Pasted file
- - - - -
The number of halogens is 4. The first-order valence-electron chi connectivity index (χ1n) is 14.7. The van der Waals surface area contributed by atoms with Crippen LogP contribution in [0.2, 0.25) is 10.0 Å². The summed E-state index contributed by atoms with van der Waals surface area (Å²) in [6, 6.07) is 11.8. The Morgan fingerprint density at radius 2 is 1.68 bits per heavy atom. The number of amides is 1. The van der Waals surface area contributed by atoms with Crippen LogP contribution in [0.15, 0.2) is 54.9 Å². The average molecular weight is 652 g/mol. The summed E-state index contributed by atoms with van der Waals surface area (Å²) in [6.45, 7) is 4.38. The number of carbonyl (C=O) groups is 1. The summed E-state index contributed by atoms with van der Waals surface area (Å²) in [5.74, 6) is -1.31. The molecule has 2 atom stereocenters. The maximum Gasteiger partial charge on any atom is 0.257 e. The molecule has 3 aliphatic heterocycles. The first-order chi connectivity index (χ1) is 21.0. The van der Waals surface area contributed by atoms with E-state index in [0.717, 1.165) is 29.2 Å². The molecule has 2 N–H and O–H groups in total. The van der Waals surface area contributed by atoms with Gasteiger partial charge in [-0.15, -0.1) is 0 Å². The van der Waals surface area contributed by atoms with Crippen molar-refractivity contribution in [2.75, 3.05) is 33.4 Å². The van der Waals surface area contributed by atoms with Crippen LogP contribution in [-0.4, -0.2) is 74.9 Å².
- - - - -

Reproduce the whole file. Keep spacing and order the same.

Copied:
The number of halogens is 4. The first-order valence-electron chi connectivity index (χ1n) is 14.7. The van der Waals surface area contributed by atoms with Crippen LogP contribution in [0.2, 0.25) is 10.0 Å². The summed E-state index contributed by atoms with van der Waals surface area (Å²) in [6, 6.07) is 11.8. The Morgan fingerprint density at radius 2 is 1.68 bits per heavy atom. The number of amides is 1. The van der Waals surface area contributed by atoms with Crippen LogP contribution in [0.15, 0.2) is 54.9 Å². The average molecular weight is 652 g/mol. The summed E-state index contributed by atoms with van der Waals surface area (Å²) in [6.45, 7) is 4.38. The number of carbonyl (C=O) groups is 1. The summed E-state index contributed by atoms with van der Waals surface area (Å²) in [5.74, 6) is -1.31. The molecule has 2 atom stereocenters. The maximum Gasteiger partial charge on any atom is 0.257 e. The molecule has 3 aliphatic heterocycles. The first-order chi connectivity index (χ1) is 21.0. The van der Waals surface area contributed by atoms with E-state index in [0.717, 1.165) is 29.2 Å². The molecule has 2 N–H and O–H groups in total. The van der Waals surface area contributed by atoms with Gasteiger partial charge in [-0.15, -0.1) is 0 Å². The van der Waals surface area contributed by atoms with Crippen molar-refractivity contribution in [2.75, 3.05) is 33.4 Å². The van der Waals surface area contributed by atoms with Crippen LogP contribution in [-0.4, -0.2) is 74.9 Å².